Vanished. Removed from sight. A bird’s direction re-directed, unwound, re-winged at the touch of a slight wind, a slighter light deciding shadows all the while. I saw it, not much of it, flash and cross over the lip of the hill. A flick of feathers was all, but it is enough to get me walking, or to keep me walking in one direction, something small but rough that’s touched me once inside and moved my feet. All around the hillside is all spring: wild mustard, clusters of henbit, rabbits, my footprints, and the sounds I make are the sounds I hear, the ringing of pulse in the ear, the swish of grass, my footsteps. I keep expecting the bird to turn and rise up over the hill, a thing that birds do well, a sublimation, a perfect surge of pride come on them all at once, a thing I’ve seen so many times before, in so many other birds. But this one isn’t rising, the flick of its feathers still only in my mind. My brother once described for me a fox he’d seen in the mirror of his car. Just the tail, but he said it was like a match to the woods behind him, flared up in the afternoon light, the pale November left-over leaves relit, redefined by the animal. I’m hoping here on the hill to get at least another glance of the bird so I could likewise see the world stilled in its small seconds, a half-turn of half-light, a sky half-defined by what I see, and half-redefined by how the bird would see it. And what we’d see together then would be forever lodged in my eye, something I could return to. I must not have been looking right the first time; all the light and the sky has stayed the same; the hillside is a book I cannot read. I do not even know what kind of bird has crossed the lip of the hill. I want a second-sight, another sight, a memory to clip to the yellow foxtail grass and the scent of honeysuckle beside the trail. A wind is ranging in now over the low hill. A bird wind, I think as I walk. It’s coming harder, the weedgrass is bent, covering the hill path. The path leads up, and I bend my head to find and follow it. The mean sun unwinds across the sky in the wind as I climb to see again what I’ve already seen.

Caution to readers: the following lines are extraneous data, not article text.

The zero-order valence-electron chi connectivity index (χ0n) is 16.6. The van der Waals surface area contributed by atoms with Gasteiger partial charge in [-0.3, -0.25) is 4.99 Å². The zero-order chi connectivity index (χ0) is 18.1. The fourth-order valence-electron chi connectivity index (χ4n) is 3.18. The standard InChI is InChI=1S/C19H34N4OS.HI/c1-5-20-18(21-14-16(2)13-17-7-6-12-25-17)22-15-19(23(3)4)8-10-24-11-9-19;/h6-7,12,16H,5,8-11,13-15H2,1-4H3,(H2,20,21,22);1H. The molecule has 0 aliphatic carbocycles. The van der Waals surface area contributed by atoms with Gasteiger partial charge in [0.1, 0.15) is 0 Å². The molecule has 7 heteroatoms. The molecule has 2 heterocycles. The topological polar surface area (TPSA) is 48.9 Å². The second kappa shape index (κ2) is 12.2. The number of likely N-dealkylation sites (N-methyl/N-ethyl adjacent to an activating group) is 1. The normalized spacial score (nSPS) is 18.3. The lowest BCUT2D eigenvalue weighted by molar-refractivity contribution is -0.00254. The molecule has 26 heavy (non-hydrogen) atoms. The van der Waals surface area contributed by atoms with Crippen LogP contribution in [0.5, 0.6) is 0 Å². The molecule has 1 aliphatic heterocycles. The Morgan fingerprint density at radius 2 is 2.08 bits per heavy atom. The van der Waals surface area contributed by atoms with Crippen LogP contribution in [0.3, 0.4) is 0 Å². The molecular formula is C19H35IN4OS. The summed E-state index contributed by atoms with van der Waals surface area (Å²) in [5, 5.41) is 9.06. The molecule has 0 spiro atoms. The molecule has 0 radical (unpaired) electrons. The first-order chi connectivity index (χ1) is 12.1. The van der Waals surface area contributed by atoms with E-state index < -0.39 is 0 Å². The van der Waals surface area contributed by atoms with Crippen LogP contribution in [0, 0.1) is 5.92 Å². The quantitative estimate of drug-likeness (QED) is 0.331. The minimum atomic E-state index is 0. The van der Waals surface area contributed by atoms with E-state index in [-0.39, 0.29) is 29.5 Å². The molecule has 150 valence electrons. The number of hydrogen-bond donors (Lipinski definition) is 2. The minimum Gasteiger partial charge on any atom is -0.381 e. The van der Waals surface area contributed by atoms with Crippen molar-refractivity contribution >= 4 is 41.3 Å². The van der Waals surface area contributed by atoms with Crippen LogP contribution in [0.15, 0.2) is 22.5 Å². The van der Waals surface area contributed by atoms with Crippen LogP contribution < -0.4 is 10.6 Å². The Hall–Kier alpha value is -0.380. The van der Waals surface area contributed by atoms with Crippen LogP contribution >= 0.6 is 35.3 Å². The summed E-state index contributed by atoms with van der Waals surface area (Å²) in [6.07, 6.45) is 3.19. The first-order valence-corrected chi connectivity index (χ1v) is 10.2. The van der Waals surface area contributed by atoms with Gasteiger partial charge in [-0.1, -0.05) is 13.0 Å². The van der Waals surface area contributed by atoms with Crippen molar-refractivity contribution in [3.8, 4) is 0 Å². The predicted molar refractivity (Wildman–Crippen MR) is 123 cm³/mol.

NATHANIEL PERRY’s poems and translations have most recently appeared or are forthcoming in American Poetry Review, West Branch, Cincinnati Review, Salamander and elsewhere. The editor of lyric and The Hampden-Sydney Poetry Review, he is Assistant Professor of English at Hampden-Sydney College in rural southside Virginia.